Gig Briefs: Delivery service couriers unionize; Nissan to try car-sharing

In brief

Uber drivers classified as employees in U.K.

The Central London Employment Tribunal ruled Oct. 28 that Uber drivers are entitled to workers’ rights, including paid holidays and the minimum wage, The Wall Street Journal reported. The ruling could affect about 30,000 Uber drivers in the London area and 40,000 in the U.K. Uber said that it would appeal the tribunal’s decision.

Airbnb issues new anti-discrimination policy

In response to months of allegations of discrimination by its users, Airbnb released its new anti-discrimination policy called on Oct. 29, detailing its commitment to inclusion and respect. Starting this month, hosts are being required to accept the policy, which the company says aims to “treat everyone in the Airbnb community – regardless of their race, religion, national origin, ethnicity, disability, sex, gender identity, sexual orientation, or age – with respect, and without judgment or bias.”

U.K. couriers demand union recognition and rights

A union representing couriers for Deliveroo, a British food delivery service, demanded recognition from the company so that the union can bargain for pay and conditions on workers’ behalf. The deal will initially cover Camden in north London and will be rolled out nationwide if successful, according to The Independent. Currently, the workers are classed as self-employed contractors, and are not entitled to the rights available to workers, including sick pay and the national living wage. The union gave the firm 10 days to respond to the union’s request and would take legal action if the company rejects the request.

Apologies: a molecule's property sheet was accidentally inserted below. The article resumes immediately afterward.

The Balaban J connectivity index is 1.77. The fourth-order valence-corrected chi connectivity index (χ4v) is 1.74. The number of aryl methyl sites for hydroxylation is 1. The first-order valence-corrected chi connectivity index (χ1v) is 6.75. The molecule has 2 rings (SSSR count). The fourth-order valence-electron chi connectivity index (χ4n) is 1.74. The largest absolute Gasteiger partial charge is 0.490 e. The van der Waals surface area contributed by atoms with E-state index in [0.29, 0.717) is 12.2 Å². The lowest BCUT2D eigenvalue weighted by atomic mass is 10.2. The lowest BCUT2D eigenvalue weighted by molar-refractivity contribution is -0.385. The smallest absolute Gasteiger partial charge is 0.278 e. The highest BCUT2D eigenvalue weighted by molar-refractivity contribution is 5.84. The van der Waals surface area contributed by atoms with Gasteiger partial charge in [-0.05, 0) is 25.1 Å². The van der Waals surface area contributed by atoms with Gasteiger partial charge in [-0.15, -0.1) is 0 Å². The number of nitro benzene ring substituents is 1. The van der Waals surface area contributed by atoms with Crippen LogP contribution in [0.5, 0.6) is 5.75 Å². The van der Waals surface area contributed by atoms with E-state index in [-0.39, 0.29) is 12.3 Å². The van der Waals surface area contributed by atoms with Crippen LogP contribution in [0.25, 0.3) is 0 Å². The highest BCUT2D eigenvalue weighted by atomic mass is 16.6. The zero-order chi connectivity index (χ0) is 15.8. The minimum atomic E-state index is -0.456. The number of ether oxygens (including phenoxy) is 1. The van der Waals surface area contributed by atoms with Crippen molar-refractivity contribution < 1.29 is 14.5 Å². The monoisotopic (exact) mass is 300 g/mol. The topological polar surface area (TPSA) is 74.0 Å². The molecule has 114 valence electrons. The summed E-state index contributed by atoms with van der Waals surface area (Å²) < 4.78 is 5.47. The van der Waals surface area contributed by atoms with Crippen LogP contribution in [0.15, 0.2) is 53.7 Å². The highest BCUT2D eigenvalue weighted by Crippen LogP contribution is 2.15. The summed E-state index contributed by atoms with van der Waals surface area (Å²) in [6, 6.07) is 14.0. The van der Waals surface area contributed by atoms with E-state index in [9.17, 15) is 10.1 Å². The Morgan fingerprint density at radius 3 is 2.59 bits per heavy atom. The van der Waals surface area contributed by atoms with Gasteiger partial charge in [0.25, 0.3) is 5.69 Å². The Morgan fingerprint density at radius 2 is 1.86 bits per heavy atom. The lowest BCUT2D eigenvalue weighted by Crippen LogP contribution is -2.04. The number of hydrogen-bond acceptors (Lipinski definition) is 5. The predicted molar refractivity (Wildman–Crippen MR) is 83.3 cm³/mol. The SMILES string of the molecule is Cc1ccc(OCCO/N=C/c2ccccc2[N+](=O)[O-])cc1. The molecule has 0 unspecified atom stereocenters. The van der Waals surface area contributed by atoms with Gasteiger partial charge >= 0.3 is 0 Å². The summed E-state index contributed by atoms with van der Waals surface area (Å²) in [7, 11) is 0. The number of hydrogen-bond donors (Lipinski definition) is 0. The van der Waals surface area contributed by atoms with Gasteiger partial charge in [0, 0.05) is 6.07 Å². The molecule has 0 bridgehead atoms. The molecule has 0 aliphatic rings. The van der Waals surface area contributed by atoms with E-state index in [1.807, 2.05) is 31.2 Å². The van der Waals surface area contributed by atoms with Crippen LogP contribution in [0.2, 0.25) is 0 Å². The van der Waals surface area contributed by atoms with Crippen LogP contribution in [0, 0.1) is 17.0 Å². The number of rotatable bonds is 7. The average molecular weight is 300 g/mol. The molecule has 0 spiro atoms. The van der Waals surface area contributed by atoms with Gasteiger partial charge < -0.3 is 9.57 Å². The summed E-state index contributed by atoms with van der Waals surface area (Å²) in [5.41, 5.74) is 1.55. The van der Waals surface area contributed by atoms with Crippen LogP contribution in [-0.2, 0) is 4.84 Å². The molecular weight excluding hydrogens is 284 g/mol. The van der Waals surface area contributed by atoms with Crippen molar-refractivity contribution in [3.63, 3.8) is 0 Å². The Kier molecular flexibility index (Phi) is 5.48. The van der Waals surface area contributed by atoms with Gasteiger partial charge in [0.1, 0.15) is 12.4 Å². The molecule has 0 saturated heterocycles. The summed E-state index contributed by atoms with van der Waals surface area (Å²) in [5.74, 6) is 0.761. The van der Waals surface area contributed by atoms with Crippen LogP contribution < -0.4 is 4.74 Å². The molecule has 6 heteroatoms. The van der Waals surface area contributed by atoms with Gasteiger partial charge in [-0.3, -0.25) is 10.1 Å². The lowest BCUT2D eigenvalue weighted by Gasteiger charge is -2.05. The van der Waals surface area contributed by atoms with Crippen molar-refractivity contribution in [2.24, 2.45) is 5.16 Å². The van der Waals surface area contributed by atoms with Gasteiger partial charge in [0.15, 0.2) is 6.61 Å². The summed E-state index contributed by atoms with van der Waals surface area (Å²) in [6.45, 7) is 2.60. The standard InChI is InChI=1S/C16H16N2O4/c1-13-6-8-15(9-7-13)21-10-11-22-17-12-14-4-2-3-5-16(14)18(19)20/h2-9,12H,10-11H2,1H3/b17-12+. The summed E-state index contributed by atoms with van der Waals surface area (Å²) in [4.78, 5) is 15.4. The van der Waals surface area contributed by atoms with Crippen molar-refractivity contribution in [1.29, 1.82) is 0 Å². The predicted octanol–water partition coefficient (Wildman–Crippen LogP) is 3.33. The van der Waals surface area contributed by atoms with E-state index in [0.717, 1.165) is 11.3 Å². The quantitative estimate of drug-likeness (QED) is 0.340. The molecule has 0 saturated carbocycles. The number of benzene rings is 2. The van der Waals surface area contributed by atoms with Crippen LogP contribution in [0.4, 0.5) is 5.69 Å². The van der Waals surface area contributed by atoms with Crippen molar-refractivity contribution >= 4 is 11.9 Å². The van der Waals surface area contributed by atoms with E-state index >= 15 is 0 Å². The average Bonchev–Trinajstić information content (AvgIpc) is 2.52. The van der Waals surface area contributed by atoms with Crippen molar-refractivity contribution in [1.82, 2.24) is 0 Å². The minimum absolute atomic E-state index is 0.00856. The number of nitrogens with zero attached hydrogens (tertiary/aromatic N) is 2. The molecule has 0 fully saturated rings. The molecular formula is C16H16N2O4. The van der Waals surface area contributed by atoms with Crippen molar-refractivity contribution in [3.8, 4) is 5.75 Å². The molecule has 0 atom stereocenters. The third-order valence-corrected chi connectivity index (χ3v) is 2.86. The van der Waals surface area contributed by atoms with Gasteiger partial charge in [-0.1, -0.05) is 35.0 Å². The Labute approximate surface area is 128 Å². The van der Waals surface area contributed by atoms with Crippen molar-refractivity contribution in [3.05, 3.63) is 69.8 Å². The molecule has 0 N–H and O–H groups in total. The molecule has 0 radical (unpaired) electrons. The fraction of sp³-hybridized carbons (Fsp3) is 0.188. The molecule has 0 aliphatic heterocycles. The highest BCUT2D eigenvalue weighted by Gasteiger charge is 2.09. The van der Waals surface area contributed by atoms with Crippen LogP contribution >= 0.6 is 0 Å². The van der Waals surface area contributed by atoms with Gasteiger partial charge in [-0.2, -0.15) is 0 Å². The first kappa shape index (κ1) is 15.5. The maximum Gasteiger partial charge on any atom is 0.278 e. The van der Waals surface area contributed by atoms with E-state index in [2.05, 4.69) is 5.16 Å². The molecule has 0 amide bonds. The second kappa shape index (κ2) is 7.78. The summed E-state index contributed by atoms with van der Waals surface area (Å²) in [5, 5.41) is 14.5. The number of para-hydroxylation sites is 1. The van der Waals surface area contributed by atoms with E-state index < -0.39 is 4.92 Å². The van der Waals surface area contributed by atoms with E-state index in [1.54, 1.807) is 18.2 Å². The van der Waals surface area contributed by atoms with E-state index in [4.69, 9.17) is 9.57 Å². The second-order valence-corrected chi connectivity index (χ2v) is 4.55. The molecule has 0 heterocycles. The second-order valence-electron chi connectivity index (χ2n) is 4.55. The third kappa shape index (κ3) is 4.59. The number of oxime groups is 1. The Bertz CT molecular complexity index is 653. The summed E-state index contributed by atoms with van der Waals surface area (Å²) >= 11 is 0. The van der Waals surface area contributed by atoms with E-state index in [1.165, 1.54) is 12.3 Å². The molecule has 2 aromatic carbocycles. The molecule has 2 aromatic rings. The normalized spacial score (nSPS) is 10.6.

Nissan gears up for car-sharing program

Japanese automaker Nissan this week announced a car-sharing program called Get & Go, which uses social media posts to identify motoring habits and link up potential drivers into localized car-ownership clubs, according to The Financial Times (paywall). The company will officially launch the program later this year in Paris using Nissan Micra cars. Users are able to sign up starting in December and will be paired with people in their local area who also take part. Participants in each group will communicate with each other through an app, and each member will be billed monthly for his or her share of the mileage and usage. “We’re pioneering new ways to allow drivers to enjoy the freedom and financial benefits of shared car ownership,” Nissan CEO Carlos Ghosn said.

Gig Briefs provides a roundup of top news and occasional long reads on the gig economy.

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